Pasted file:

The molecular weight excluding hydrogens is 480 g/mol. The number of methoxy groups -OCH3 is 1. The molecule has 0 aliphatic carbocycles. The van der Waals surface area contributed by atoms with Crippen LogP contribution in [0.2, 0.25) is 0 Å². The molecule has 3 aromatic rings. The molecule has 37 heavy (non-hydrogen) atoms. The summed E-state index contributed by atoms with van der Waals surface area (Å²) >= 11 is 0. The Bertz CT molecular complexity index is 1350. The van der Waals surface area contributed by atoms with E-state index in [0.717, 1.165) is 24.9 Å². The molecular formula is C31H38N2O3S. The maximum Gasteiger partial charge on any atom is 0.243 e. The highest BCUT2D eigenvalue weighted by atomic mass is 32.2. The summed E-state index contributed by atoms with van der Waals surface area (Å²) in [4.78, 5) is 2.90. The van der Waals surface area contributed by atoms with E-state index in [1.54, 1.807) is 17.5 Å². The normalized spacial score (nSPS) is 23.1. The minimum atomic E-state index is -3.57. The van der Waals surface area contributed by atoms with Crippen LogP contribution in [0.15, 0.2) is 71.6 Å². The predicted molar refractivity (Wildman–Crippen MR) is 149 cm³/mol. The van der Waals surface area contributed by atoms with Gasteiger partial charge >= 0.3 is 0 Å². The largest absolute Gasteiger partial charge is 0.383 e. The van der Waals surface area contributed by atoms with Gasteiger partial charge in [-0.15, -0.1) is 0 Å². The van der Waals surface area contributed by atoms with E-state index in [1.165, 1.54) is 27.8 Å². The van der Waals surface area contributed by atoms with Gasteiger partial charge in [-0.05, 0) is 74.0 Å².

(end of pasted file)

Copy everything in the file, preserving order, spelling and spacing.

The molecular weight excluding hydrogens is 480 g/mol. The number of methoxy groups -OCH3 is 1. The molecule has 0 aliphatic carbocycles. The van der Waals surface area contributed by atoms with Crippen LogP contribution in [0.2, 0.25) is 0 Å². The molecule has 3 aromatic rings. The molecule has 37 heavy (non-hydrogen) atoms. The summed E-state index contributed by atoms with van der Waals surface area (Å²) >= 11 is 0. The Bertz CT molecular complexity index is 1350. The van der Waals surface area contributed by atoms with E-state index in [0.717, 1.165) is 24.9 Å². The molecular formula is C31H38N2O3S. The maximum Gasteiger partial charge on any atom is 0.243 e. The highest BCUT2D eigenvalue weighted by atomic mass is 32.2. The summed E-state index contributed by atoms with van der Waals surface area (Å²) in [4.78, 5) is 2.90. The van der Waals surface area contributed by atoms with E-state index in [1.54, 1.807) is 17.5 Å². The normalized spacial score (nSPS) is 23.1. The minimum atomic E-state index is -3.57. The van der Waals surface area contributed by atoms with Crippen LogP contribution in [0.15, 0.2) is 71.6 Å². The predicted molar refractivity (Wildman–Crippen MR) is 149 cm³/mol. The van der Waals surface area contributed by atoms with Gasteiger partial charge >= 0.3 is 0 Å². The largest absolute Gasteiger partial charge is 0.383 e. The van der Waals surface area contributed by atoms with Gasteiger partial charge in [-0.15, -0.1) is 0 Å². The van der Waals surface area contributed by atoms with E-state index in [1.165, 1.54) is 27.8 Å². The van der Waals surface area contributed by atoms with Gasteiger partial charge in [-0.05, 0) is 74.0 Å².